How Will Brexit Affect UK Small Businesses?

Regardless of how you feel about the political decision, you’re probably wondering how the major change of leaving the EU could affect your business.

The repercussions of Brexit will be wide-ranging and potentially very unpredictable, but there are a few things that you can probably count on. On the whole, there’s some good news for small business owners, and some bad news.

First, some tradespeople will see their skills go up in value. With unrestricted movement throughout the EU, the availability of affordable labor is quite high. But the UK’s withdrawal will almost certainly result in restrictions on travel, which means certain types of laborers will likely be in lower supply. Which ones, and to what degree, is impossible to know right now. So that’s generally good news for skilled trade and service people.

Second, exporters may face problems. If you sell products or services to mainland Europe, you may see trade barriers and increased tariffs in the near future. Access to the single market is one of the biggest benefits of EU membership, and choosing to withdraw will change that . . . though exactly how it’ll change will remain unknown for a while.

Third, the pound will go down in value. If you watched the markets last week, you probably saw that the pound took a big hit. And while it may recover to its former strength, it will likely remain lower in value for a while, meaning you’ll have to pay more for supplies that are imported. Even if you don’t directly buy supplies internationally, you may see your costs go up as increased costs are sent down the pipeline.

Fourth, EU development grants will no longer be available. Many small businesses have been helped along by EU development grants, which the UK will no longer be eligible to receive. Much like Brexit itself, the results of this particular item are very hard to predict at the moment.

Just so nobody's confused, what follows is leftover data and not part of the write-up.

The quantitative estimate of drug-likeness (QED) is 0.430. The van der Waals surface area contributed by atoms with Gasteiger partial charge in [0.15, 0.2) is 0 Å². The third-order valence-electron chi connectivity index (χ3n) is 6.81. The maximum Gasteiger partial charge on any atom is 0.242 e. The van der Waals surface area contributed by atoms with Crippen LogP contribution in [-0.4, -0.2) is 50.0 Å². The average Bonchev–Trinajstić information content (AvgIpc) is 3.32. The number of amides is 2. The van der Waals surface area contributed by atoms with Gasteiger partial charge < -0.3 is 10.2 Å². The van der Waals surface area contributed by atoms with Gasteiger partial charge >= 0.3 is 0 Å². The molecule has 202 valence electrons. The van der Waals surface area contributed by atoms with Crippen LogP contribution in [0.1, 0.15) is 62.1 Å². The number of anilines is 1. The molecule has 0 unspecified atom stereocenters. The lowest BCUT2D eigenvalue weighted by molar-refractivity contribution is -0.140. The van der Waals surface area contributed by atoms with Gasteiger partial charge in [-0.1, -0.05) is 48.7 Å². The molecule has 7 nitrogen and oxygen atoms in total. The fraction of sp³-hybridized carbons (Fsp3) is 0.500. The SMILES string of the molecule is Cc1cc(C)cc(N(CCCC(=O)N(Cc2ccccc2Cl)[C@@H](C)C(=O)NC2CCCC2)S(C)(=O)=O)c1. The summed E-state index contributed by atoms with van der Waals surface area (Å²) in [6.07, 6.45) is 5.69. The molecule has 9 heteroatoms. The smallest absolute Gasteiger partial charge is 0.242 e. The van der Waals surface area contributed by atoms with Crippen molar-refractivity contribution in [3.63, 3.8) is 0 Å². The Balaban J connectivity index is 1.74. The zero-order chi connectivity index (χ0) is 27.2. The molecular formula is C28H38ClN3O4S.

Fifth, some of the EU’s business regulations may no longer apply in the UK. Regulations on minimum annual leave, working hours, rest breaks, and equal treatment for agency workers are enforced because of the UK’s membership in the EU. These rules can be quite unpopular, and leaving the EU could give more autonomy to UK’s businesses in how they treat their workers.

Of course, it’s currently unknown what sorts of negotiations and deals will be put in place after the exit is finalized. It’s possible that the UK will, like Norway, enter the EEA, which will give it access to the single market, but this comes with some economic responsibilities, as well.

Many predictions have been made about the deals that the UK will be able to strike with the EU (and other countries around the world), but at this point, there’s really no way to tell what will happen. All we know for sure is that UK small businesses have always been flexible and adaptable, and small business owners are nothing if not motivated and stalwart.

We’ve always found a way in the past, and we’ll continue to do so. What are your thoughts on Brexit’s effects on your small business? Give us a shout on our Facebook page and we’ll talk about it.

Image credit: {Mick Baker)rooster via Flickr.


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